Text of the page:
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Tuning strength and specificity in the N-end rule

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dc.contributor.advisor Tania A. Baker. en_US
dc.contributor.author Wang, Kevin H., Ph. D. Massachusetts Institute of Technology en_US
dc.contributor.other Massachusetts Institute of Technology. Dept. of Biology. en_US
dc.date.accessioned 2009-06-30T16:20:39Z
dc.date.available 2009-06-30T16:20:39Z
dc.date.copyright 2008 en_US
dc.date.issued 2008 en_US
dc.identifier.uri http://hdl.handle.net/1721.1/45808
dc.description Thesis (Ph. D.)--Massachusetts Institute of Technology, Dept. of Biology, 2008. en_US
dc.description Title of thesis missing on title page; supplied from the abstract, p. [1]. en_US
dc.description Includes bibliographical references (p. 107-115). en_US
dc.description.abstract Protein degradation is a central mechanism in the regulation of gene expression and activity. Proteolysis regulates not only homeostatic activities, but also the cell's responses to stress. A recurring question underlying this regulatory process is the specificity of substrate selection by the proteolytic machinery. I designed an unbiased selection to isolate N-terminal degradation sequences in vivo, which led to a collection of N-end rule signals. The N-end rule describes how the identity of a protein's N-terminal residue determines its metabolic stability. In E. coli, CIpAP is the principal protease that degrades proteins bearing an N-terminal phenylalanine, tyrosine, tryptophan, or leucine residue. The CIpS adaptor, which displays homology to eukaryotic ubiquitin ligases that recognize N-end signals, is a recently discovered component of the bacterial N-end rule. Using the collection of N-end signals, I was able to demonstrate that ClpS enhances N-end degradation by ClpAP but is not required in vivo or in vitro. The collection of N-end signals also provided insight into the role of sequence context in the N-end rule. Specifically, acidic residues and the length of the N-end signal affect degradation rates in vitro. These defective N-end signals also allowed us to separately define recognition specificities of ClpS and ClpAP. Whereas ClpS bound poorly to acidic N-end signals, CIpAP was unable to degrade substrates with short N-end sequences. Although two decades of biochemical and cellular data support the importance of the Nterminal residue in N-end degradation, there has been no structural information explaining how a single residue is recognized as a degradation signal. en_US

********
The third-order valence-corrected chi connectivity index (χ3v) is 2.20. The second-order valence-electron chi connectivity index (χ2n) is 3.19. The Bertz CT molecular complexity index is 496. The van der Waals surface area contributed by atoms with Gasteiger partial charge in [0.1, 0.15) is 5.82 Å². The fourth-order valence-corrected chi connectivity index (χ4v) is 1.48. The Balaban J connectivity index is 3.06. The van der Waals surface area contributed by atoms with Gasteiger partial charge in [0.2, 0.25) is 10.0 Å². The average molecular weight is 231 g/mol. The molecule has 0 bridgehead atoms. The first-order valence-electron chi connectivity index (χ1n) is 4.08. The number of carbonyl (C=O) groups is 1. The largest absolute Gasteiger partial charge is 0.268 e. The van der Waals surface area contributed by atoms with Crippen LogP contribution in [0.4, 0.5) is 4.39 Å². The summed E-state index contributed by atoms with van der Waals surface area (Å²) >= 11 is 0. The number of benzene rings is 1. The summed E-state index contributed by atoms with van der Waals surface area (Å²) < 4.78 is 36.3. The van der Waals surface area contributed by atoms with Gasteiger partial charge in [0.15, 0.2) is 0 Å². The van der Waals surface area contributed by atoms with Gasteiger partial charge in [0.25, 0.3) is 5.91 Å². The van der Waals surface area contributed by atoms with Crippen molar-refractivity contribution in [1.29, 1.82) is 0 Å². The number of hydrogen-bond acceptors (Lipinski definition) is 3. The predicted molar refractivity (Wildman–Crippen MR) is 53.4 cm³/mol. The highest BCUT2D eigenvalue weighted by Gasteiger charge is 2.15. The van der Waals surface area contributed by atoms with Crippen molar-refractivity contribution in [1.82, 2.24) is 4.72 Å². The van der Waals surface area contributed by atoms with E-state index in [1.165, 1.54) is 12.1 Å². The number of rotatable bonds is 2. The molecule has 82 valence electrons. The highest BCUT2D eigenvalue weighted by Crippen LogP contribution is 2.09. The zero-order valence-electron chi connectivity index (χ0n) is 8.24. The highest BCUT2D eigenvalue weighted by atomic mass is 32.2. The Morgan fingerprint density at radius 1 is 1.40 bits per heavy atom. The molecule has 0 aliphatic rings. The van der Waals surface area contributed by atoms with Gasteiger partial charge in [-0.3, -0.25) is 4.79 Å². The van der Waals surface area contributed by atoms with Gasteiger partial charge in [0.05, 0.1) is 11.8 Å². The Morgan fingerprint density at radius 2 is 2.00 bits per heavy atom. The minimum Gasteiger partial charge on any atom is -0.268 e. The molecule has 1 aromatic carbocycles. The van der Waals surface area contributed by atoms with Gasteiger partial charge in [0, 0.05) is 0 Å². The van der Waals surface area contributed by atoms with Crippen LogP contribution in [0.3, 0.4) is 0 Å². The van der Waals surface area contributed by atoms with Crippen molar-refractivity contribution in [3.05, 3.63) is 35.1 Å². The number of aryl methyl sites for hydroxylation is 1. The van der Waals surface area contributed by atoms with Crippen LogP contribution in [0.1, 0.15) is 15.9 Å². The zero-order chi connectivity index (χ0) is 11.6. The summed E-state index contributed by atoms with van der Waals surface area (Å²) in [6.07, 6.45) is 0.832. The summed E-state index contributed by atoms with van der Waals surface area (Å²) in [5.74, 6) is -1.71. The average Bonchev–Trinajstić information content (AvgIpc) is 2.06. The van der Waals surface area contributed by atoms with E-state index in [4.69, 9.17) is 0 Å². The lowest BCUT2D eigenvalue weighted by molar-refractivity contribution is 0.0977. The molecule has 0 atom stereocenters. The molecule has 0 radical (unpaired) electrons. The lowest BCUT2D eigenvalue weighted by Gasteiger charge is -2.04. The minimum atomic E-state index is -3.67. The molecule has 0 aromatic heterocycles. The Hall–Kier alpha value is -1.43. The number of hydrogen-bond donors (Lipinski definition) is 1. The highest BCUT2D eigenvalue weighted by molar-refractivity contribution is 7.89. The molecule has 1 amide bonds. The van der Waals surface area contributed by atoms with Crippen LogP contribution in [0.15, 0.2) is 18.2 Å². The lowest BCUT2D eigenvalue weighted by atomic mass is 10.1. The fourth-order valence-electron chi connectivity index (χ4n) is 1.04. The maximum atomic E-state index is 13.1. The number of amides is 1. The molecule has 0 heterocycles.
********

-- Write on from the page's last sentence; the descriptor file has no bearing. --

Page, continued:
dc.description.abstract (cont.) To this end, we solved a cocrystal structure of CIpS in complex with an N-end peptide. CIpS uses an extensive hydrogen bonding network to dock the a-amino group and a cavity lined with hydrophobic residues to recognize the N-terminal residue. Furthermore, mutation of the hydrophobic cavity altered the specificity of CIpS toward N-terminal residues. Together these findings attribute molecular functions to CIpS and ClpAP in the bacterial N-end rule and define sequence rules for the N-end signal. Furthermore, this work provides the tools and background for investigating the mechanism of substrate delivery by ClpS to ClpAP. en_US
dc.description.statementofresponsibility by Kevin H. Wang. en_US
dc.format.extent 115 p. en_US
dc.language.iso eng en_US
dc.publisher Massachusetts Institute of Technology en_US
dc.rights M.I.T. theses are protected by copyright. They may be viewed from this source for any purpose, but reproduction or distribution in any format is prohibited without written permission. See provided URL for inquiries about permission. en_US
dc.rights.uri http://dspace.mit.edu/handle/1721.1/7582 en_US
dc.subject Biology. en_US
dc.title Tuning strength and specificity in the N-end rule en_US
dc.type Thesis en_US
dc.description.degree Ph.D. en_US
dc.contributor.department Massachusetts Institute of Technology. Dept. of Biology. en_US
dc.identifier.oclc 319171067 en_US


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